Operatic flash mob toasts humanities graduands

18 December 2013 | Story by Newsroom

Flashmob GraduationOne voice: A flash mob featuring opera singers from the South African College of Music entertain guests in Jameson Hall.

Deputy Vice-Chancellor Professor Danie Visser called it the "Brindisi Flash Mob" and it set the tone at the morning graduation on 17 December '“ the final day of the week-long celebrations, and the Humanities faculty's fourth and final ceremony.

The surprise item clearly delighted the gathering in Jameson Hall as one by one, six opera singers from the faculty's South African College of popped up in the south and north bays, in the gallery, and among the graduands, singing a brindisi from Giuseppe Verdi's opera, La traviata.

Put simply, a brindisi is a song exhorting a company to drink a toast. In an operatic brindisi, one character introduces a toast with a solo melody, and the full ensemble later joins in the refrain.

In the spirit of the event, members of the platform party also joined the toast (there was sparkling grape juice in these 'joyful chalices'!).

Graduation Helen MacDonaldHigh praise: Dr Helen Macdonald receives her Distinguished Teacher Award from Vice-Chancellor Dr Max Price.

Distinguished Teacher Award

Next up on the platform was Dr Helen Macdonald (anthropology) to receive her Distinguished Teacher Award from Vice-Chancellor Dr Max Price, eliciting much applause from graduands.

An excerpt from the nomination reads: "Macdonald's teaching portfolio and her students' and colleagues' comments all indicate clearly that she is as passionate about her teaching as she is about her discipline, anthropology. She is a demanding teacher who inculcates a love of learning. Even in large undergraduate classes, Macdonald has a keen awareness of each student's individual needs.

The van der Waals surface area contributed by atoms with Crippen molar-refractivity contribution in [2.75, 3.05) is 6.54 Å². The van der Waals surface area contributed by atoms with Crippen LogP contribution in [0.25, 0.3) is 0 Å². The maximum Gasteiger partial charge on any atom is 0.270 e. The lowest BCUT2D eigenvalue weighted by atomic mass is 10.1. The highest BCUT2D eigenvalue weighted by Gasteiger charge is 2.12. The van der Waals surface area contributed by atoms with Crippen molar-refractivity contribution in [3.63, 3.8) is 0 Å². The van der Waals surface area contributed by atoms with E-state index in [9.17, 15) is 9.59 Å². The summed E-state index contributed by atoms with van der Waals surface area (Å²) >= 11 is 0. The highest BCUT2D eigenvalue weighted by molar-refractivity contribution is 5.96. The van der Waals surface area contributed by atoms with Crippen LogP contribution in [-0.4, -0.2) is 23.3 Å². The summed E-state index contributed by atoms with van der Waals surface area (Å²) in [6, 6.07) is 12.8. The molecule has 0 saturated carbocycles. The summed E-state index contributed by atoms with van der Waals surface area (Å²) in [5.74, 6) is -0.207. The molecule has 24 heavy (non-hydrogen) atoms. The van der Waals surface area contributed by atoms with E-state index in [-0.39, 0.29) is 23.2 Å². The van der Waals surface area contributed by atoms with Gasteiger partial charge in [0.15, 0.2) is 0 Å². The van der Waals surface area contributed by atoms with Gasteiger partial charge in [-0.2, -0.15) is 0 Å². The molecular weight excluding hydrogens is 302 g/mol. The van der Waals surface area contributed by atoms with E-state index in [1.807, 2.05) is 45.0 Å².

"Her dedication to 'radical education' stretches also to postgraduates, and she strives to ensure that the next generation of anthropologists will combine an excellent grasp of ideas and theory with a solid set of research practices, enabling them to compete internationally and to share her commitment to a transformative social justice agenda."

Humanities dean's last grad address

Ending a week dominated by the news of former President Nelson Mandela's death Dean of the Faculty of Humanities Professor Paul Ensor's address to students reminded them that there is work to be done in transforming society.

Ensor has officiated at 45 graduation ceremonies in her 10 years at the helm of a faculty that had seen much change during her deanship.

The country's youth was its most precious resource, particularly the role they played in society, Ensor continued.

"They provide fertile ground. Their minds are open to fresh ways of looking at old problems."

Contrasting the lives of Presidents John F Kennedy and Nelson Mandela, Ensor said that although they'd been born in different times and circumstances, they were remembered for having led their countries under the banners of human rights and liberty.

"Most of you are Born Frees, born after Mandela was freed from prison," Ensor said. "You are a special generation, born at a special moment in time. In the past few weeks you must have been aware of this.

"What is the legacy of the Born Free generation? How would you like to be remembered by your children and your children's children?"

She said that as graduates they would face a country characterised by poverty, inequality, inadequate health provision and the insidious spread of corruption.

Ensor urged them to choose their moral compass with the past week in mind; when Mandela's legacy had been brought into sharp relief.

"Here are rich lessons for all of us, offering a treasure trove of wisdom and advice few young people have access to.

"Think back also to UCT experience that has transformed and prepared you for the road you are about to walk."

Story by Helen Swingler. Images by Michael Hammond and Raymond Botha.

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